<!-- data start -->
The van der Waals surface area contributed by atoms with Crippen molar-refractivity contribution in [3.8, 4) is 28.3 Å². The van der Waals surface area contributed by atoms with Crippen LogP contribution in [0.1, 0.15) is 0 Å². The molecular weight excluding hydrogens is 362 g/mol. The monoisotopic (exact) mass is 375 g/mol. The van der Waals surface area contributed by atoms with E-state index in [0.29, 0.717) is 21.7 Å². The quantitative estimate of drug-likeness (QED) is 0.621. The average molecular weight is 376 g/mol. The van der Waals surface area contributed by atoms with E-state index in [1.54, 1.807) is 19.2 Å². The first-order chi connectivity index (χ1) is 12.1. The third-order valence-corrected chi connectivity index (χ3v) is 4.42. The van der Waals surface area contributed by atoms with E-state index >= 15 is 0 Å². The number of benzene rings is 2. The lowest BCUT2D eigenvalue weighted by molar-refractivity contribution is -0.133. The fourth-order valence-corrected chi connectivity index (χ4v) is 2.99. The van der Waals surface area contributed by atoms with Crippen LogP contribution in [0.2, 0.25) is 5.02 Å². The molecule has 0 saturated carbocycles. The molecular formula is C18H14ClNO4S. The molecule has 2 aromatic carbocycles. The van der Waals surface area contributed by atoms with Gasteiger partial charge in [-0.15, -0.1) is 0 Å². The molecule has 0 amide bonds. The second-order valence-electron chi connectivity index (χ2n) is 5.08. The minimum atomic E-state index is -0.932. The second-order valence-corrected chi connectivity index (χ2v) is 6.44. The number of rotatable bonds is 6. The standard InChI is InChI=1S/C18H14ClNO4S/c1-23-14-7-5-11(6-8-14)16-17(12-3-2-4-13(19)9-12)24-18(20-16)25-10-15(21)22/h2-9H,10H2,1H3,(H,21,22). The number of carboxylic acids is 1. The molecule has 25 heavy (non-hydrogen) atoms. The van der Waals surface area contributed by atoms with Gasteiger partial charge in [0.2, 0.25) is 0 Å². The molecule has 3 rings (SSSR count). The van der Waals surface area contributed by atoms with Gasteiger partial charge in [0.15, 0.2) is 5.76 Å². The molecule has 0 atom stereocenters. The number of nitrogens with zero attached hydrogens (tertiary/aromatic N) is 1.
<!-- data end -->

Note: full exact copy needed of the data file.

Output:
The van der Waals surface area contributed by atoms with Crippen molar-refractivity contribution in [3.8, 4) is 28.3 Å². The van der Waals surface area contributed by atoms with Crippen LogP contribution in [0.1, 0.15) is 0 Å². The molecular weight excluding hydrogens is 362 g/mol. The monoisotopic (exact) mass is 375 g/mol. The van der Waals surface area contributed by atoms with E-state index in [0.29, 0.717) is 21.7 Å². The quantitative estimate of drug-likeness (QED) is 0.621. The average molecular weight is 376 g/mol. The van der Waals surface area contributed by atoms with E-state index in [1.54, 1.807) is 19.2 Å². The first-order chi connectivity index (χ1) is 12.1. The third-order valence-corrected chi connectivity index (χ3v) is 4.42. The van der Waals surface area contributed by atoms with E-state index >= 15 is 0 Å². The number of benzene rings is 2. The lowest BCUT2D eigenvalue weighted by molar-refractivity contribution is -0.133. The fourth-order valence-corrected chi connectivity index (χ4v) is 2.99. The van der Waals surface area contributed by atoms with Crippen LogP contribution in [0.2, 0.25) is 5.02 Å². The molecule has 0 saturated carbocycles. The molecular formula is C18H14ClNO4S. The molecule has 2 aromatic carbocycles. The van der Waals surface area contributed by atoms with Gasteiger partial charge in [-0.15, -0.1) is 0 Å². The molecule has 0 amide bonds. The second-order valence-electron chi connectivity index (χ2n) is 5.08. The minimum atomic E-state index is -0.932. The second-order valence-corrected chi connectivity index (χ2v) is 6.44. The number of rotatable bonds is 6. The standard InChI is InChI=1S/C18H14ClNO4S/c1-23-14-7-5-11(6-8-14)16-17(12-3-2-4-13(19)9-12)24-18(20-16)25-10-15(21)22/h2-9H,10H2,1H3,(H,21,22). The number of carboxylic acids is 1. The molecule has 25 heavy (non-hydrogen) atoms. The van der Waals surface area contributed by atoms with Gasteiger partial charge in [0.2, 0.25) is 0 Å². The molecule has 3 rings (SSSR count). The van der Waals surface area contributed by atoms with Gasteiger partial charge in [0.15, 0.2) is 5.76 Å². The molecule has 0 atom stereocenters. The number of nitrogens with zero attached hydrogens (tertiary/aromatic N) is 1.